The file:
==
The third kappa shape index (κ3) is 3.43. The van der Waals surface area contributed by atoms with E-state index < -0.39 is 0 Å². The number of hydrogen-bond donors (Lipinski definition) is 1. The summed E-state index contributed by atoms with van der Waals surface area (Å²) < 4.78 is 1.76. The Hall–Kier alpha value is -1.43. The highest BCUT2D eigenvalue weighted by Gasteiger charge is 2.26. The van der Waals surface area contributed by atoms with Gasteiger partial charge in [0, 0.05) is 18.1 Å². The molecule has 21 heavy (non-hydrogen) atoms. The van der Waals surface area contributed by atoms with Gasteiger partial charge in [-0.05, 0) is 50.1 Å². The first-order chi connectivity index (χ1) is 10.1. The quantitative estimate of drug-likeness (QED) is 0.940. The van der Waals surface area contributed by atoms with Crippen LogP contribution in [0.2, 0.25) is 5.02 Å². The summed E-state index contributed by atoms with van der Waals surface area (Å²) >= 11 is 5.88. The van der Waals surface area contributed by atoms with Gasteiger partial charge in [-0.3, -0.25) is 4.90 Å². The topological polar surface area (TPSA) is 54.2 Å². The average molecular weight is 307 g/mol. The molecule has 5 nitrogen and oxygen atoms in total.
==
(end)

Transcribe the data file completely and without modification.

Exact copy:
The third kappa shape index (κ3) is 3.43. The van der Waals surface area contributed by atoms with E-state index < -0.39 is 0 Å². The number of hydrogen-bond donors (Lipinski definition) is 1. The summed E-state index contributed by atoms with van der Waals surface area (Å²) < 4.78 is 1.76. The Hall–Kier alpha value is -1.43. The highest BCUT2D eigenvalue weighted by Gasteiger charge is 2.26. The van der Waals surface area contributed by atoms with Gasteiger partial charge in [0, 0.05) is 18.1 Å². The molecule has 21 heavy (non-hydrogen) atoms. The van der Waals surface area contributed by atoms with Gasteiger partial charge in [-0.05, 0) is 50.1 Å². The first-order chi connectivity index (χ1) is 10.1. The quantitative estimate of drug-likeness (QED) is 0.940. The van der Waals surface area contributed by atoms with Crippen LogP contribution in [0.2, 0.25) is 5.02 Å². The summed E-state index contributed by atoms with van der Waals surface area (Å²) >= 11 is 5.88. The van der Waals surface area contributed by atoms with Gasteiger partial charge in [-0.3, -0.25) is 4.90 Å². The topological polar surface area (TPSA) is 54.2 Å². The average molecular weight is 307 g/mol. The molecule has 5 nitrogen and oxygen atoms in total.